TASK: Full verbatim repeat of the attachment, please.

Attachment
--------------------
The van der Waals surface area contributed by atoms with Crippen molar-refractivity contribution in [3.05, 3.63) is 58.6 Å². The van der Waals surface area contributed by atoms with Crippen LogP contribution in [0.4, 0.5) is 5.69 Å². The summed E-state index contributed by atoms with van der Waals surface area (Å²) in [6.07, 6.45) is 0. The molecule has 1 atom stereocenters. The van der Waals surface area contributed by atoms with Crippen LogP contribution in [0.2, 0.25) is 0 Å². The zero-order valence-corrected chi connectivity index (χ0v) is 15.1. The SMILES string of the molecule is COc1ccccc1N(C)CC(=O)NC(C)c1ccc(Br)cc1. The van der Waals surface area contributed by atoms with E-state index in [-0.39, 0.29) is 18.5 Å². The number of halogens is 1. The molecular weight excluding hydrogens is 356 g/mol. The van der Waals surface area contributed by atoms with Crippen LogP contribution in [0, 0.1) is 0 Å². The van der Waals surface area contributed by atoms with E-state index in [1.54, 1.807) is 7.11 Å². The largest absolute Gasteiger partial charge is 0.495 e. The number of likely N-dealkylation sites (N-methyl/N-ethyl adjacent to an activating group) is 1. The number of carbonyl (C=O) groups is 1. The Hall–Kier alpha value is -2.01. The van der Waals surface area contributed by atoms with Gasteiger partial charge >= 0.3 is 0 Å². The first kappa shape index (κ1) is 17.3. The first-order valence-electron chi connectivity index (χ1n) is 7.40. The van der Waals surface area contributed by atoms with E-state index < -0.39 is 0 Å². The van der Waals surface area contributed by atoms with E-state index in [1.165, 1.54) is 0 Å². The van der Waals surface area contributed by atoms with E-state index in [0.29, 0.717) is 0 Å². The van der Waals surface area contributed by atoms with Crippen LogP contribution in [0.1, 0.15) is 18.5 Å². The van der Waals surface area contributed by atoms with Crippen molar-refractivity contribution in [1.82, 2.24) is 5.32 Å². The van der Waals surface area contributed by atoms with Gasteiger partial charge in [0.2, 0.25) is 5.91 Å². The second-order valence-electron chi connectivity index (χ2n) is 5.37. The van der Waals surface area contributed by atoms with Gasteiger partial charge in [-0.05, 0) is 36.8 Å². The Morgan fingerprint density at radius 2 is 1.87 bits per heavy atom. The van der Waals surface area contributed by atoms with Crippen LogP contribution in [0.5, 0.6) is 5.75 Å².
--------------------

The van der Waals surface area contributed by atoms with Crippen molar-refractivity contribution in [3.05, 3.63) is 58.6 Å². The van der Waals surface area contributed by atoms with Crippen LogP contribution in [0.4, 0.5) is 5.69 Å². The summed E-state index contributed by atoms with van der Waals surface area (Å²) in [6.07, 6.45) is 0. The molecule has 1 atom stereocenters. The van der Waals surface area contributed by atoms with Crippen LogP contribution in [0.2, 0.25) is 0 Å². The zero-order valence-corrected chi connectivity index (χ0v) is 15.1. The SMILES string of the molecule is COc1ccccc1N(C)CC(=O)NC(C)c1ccc(Br)cc1. The van der Waals surface area contributed by atoms with E-state index in [-0.39, 0.29) is 18.5 Å². The number of halogens is 1. The molecular weight excluding hydrogens is 356 g/mol. The van der Waals surface area contributed by atoms with Crippen LogP contribution in [0, 0.1) is 0 Å². The van der Waals surface area contributed by atoms with E-state index in [1.54, 1.807) is 7.11 Å². The largest absolute Gasteiger partial charge is 0.495 e. The number of likely N-dealkylation sites (N-methyl/N-ethyl adjacent to an activating group) is 1. The number of carbonyl (C=O) groups is 1. The Hall–Kier alpha value is -2.01. The van der Waals surface area contributed by atoms with Gasteiger partial charge >= 0.3 is 0 Å². The first kappa shape index (κ1) is 17.3. The first-order valence-electron chi connectivity index (χ1n) is 7.40. The van der Waals surface area contributed by atoms with E-state index < -0.39 is 0 Å². The van der Waals surface area contributed by atoms with E-state index in [1.165, 1.54) is 0 Å². The van der Waals surface area contributed by atoms with E-state index in [0.29, 0.717) is 0 Å². The van der Waals surface area contributed by atoms with Crippen LogP contribution in [0.1, 0.15) is 18.5 Å². The van der Waals surface area contributed by atoms with Crippen molar-refractivity contribution in [1.82, 2.24) is 5.32 Å². The van der Waals surface area contributed by atoms with Gasteiger partial charge in [0.2, 0.25) is 5.91 Å². The second-order valence-electron chi connectivity index (χ2n) is 5.37. The van der Waals surface area contributed by atoms with Gasteiger partial charge in [-0.05, 0) is 36.8 Å². The Morgan fingerprint density at radius 2 is 1.87 bits per heavy atom. The van der Waals surface area contributed by atoms with Crippen LogP contribution in [0.5, 0.6) is 5.75 Å².